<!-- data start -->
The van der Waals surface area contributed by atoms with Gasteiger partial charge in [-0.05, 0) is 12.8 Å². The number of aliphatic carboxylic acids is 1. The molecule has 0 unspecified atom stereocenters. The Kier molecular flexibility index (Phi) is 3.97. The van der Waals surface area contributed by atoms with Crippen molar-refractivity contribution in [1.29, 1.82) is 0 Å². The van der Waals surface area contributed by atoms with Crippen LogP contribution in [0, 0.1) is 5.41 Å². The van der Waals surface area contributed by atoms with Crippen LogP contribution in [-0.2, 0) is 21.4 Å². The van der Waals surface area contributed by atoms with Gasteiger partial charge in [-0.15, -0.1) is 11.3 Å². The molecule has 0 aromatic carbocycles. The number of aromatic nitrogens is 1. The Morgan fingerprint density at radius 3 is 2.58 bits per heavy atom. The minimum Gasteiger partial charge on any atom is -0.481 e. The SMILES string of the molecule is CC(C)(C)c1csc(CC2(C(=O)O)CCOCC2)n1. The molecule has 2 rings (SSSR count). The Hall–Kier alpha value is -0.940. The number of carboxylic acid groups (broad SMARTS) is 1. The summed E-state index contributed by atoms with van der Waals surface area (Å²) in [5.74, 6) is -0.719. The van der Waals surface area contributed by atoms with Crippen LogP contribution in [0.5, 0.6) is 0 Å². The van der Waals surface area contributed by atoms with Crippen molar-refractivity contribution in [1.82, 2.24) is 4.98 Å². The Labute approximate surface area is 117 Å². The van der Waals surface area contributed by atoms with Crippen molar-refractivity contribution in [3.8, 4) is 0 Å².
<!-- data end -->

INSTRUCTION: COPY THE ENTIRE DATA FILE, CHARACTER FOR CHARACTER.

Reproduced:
The van der Waals surface area contributed by atoms with Gasteiger partial charge in [-0.05, 0) is 12.8 Å². The number of aliphatic carboxylic acids is 1. The molecule has 0 unspecified atom stereocenters. The Kier molecular flexibility index (Phi) is 3.97. The van der Waals surface area contributed by atoms with Crippen molar-refractivity contribution in [1.29, 1.82) is 0 Å². The van der Waals surface area contributed by atoms with Crippen LogP contribution in [0, 0.1) is 5.41 Å². The van der Waals surface area contributed by atoms with Crippen LogP contribution in [-0.2, 0) is 21.4 Å². The van der Waals surface area contributed by atoms with Gasteiger partial charge in [-0.15, -0.1) is 11.3 Å². The molecule has 0 aromatic carbocycles. The number of aromatic nitrogens is 1. The Morgan fingerprint density at radius 3 is 2.58 bits per heavy atom. The minimum Gasteiger partial charge on any atom is -0.481 e. The SMILES string of the molecule is CC(C)(C)c1csc(CC2(C(=O)O)CCOCC2)n1. The molecule has 2 rings (SSSR count). The Hall–Kier alpha value is -0.940. The number of carboxylic acid groups (broad SMARTS) is 1. The summed E-state index contributed by atoms with van der Waals surface area (Å²) in [5.74, 6) is -0.719. The van der Waals surface area contributed by atoms with Crippen LogP contribution in [0.5, 0.6) is 0 Å². The van der Waals surface area contributed by atoms with Crippen molar-refractivity contribution in [1.82, 2.24) is 4.98 Å². The Labute approximate surface area is 117 Å². The van der Waals surface area contributed by atoms with Crippen molar-refractivity contribution in [3.8, 4) is 0 Å².